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Read more articles in: Blog, Commercial, Mander Hadley, Property, Property

New planning rules boost for towns and cities

Businesses which have been closed for months were finally reopening their doors last week as the latest release of lockdown restrictions came into place on 12 April.

It is a boost for embattled businesses desperate to attract customers back to commercial centres in cities and towns across England the rest of the UK.

The latest move is a further boost to the economy after new rules allowing commercial premises to be converted into homes come into force, as part of a package of measures to revitalise England’s high streets and town centres.

The changes, announced by Communities Secretary Robert Jenrick, will help support the creation of much-needed homes while also giving high streets a new lease of life – removing eyesores, transforming unused buildings and making the most of brownfield land.

The package introduces a new fast track for extending public service buildings. New rules allow for bigger extensions to existing public buildings including schools, colleges, universities and hospitals.

This will help deliver more classrooms and hospital space by enabling them to extend further and faster, as we emerge from the pandemic.

Allowing unused commercial buildings to be changed into homes will encourage more people to live near local high streets and come to the area for work and leisure.

The new homes will be delivered through a simpler ‘prior approval’ process instead of a full planning application and will be subject to high standards, ensuring they provide adequate natural light and meet space standards.

Currently, public buildings can have small extensions without the need for a full planning application. The latest changes mean they would be able to extend further and faster, helping to quickly deliver more classrooms and hospital space.

This will mean that vital public buildings will be expanded more quickly through the planning system with a faster, more streamlined planning process.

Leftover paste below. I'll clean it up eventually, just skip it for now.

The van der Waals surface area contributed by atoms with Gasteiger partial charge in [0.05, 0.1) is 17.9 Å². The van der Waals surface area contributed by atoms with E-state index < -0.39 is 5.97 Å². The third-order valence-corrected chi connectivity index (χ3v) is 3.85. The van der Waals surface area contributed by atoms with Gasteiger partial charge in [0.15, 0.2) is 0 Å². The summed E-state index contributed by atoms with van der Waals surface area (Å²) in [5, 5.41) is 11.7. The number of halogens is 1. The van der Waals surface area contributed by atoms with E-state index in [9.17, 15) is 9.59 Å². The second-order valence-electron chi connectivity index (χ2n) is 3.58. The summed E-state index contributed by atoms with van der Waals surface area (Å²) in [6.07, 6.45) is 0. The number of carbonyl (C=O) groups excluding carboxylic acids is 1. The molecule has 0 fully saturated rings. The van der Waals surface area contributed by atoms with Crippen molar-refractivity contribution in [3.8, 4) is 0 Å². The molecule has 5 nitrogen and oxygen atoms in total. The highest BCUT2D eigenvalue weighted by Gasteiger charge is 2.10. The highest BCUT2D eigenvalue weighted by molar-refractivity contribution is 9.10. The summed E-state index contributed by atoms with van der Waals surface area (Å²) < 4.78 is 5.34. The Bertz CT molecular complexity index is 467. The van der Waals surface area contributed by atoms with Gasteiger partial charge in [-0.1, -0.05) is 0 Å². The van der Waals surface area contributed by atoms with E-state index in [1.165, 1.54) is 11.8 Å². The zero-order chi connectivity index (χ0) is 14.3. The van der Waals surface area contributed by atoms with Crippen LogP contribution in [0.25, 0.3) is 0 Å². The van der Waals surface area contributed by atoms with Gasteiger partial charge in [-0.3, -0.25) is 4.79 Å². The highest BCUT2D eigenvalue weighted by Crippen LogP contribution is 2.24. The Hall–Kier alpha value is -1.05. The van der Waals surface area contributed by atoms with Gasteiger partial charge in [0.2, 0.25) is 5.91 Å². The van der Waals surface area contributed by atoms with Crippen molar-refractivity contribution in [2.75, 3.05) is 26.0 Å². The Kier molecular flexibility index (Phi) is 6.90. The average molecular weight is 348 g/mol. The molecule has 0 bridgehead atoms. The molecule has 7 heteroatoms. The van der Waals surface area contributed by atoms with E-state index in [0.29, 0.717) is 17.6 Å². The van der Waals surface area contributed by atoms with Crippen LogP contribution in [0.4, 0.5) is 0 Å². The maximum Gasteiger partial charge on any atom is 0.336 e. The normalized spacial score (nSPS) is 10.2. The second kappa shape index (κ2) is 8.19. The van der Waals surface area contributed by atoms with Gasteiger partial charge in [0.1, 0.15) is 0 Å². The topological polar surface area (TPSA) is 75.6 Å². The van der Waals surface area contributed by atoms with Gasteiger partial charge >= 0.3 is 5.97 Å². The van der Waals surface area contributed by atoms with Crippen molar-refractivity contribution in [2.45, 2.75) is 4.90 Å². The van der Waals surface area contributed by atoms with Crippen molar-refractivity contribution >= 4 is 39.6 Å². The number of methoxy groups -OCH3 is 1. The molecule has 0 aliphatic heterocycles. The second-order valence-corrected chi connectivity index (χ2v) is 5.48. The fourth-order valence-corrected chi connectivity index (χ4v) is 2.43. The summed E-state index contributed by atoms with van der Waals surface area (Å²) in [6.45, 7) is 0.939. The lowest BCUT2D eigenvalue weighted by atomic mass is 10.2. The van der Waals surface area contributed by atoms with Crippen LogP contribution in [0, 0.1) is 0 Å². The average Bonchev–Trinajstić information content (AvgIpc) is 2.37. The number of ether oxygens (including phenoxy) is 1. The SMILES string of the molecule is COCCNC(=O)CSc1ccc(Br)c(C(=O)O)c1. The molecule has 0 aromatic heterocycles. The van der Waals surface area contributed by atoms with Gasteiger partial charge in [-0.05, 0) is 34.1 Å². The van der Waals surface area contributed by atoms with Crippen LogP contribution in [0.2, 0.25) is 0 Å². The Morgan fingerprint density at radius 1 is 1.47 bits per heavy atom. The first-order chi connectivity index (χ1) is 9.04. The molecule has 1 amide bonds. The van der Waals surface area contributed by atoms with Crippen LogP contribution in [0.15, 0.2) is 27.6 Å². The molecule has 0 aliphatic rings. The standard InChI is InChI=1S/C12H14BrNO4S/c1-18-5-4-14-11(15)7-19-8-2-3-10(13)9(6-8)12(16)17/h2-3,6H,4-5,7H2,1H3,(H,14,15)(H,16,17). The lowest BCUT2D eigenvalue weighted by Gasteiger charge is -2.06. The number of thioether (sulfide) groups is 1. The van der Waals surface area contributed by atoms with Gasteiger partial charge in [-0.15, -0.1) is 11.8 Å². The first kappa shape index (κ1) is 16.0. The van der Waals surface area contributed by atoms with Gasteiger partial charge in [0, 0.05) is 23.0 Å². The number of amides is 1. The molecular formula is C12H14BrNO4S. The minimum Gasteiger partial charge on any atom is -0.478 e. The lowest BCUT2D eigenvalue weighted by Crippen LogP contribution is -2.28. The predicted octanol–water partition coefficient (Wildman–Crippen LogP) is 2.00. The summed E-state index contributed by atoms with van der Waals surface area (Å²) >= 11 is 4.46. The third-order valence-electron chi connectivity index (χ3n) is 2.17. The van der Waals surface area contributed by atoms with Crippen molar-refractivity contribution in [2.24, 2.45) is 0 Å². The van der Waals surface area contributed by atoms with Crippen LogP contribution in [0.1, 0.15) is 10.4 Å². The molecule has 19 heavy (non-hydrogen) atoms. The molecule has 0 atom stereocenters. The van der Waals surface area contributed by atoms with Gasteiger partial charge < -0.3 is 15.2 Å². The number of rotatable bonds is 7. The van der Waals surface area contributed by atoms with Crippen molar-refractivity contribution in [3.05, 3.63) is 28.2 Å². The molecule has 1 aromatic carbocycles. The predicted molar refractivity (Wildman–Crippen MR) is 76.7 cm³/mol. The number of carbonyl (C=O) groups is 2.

Mr Jenrick said: “By diversifying our town and city centres and encouraging the conversion of unused shops into cafes, restaurants or even new homes, we can help the high street to adapt and thrive for the future.”

“The public also want improvements to public services as quickly as possible and so these changes will also help schools and hospitals to adapt quickly to changing needs with a new fast track for extending public service buildings.”

“This will help deliver more classrooms and hospital space by helping them extend further and faster.”

The announcement supports a series of recent measures introduced to help high streets recover once lockdown restrictions are lifted which include:

  • £56 million Welcome Back Fund to help boost the look and feel of high streets and seaside towns
  • Relaxation of planning rules to allow pubs and restaurants to operate as takeaways.
  • Planning freedoms to allow outdoor markets, marquees, pop-up summer fairs without the need of a planning application.
  • Longer opening hours for retail to give shoppers more flexibility and ease transport pressures
  • Extension of provisions for temporary pavement licences to facilitate alfresco dining
  • For help and advice on matters relating to the commercial property sector, contact our expert team today

Further good news came last week with the announcement of the buyout of fashion chain Peacocks.

The collapsed chain has been bought out of administration, a move that includes transferring 2,000 jobs and 200 shops.

The number means the other half of the 400 trading at the time of the chain’s collapse last November will not reopen as Peacocks.

The group was previously owned by Edinburgh Woollen Mills (EWM).

The buyers are an international consortium, led by Peacocks’ former chief operating officer, Steve Simpson.

He hopes to reopen the stores once non-essential retailers are allowed out of lockdown.


For help and advice on matters relating to the commercial property sector, contact our expert team today.

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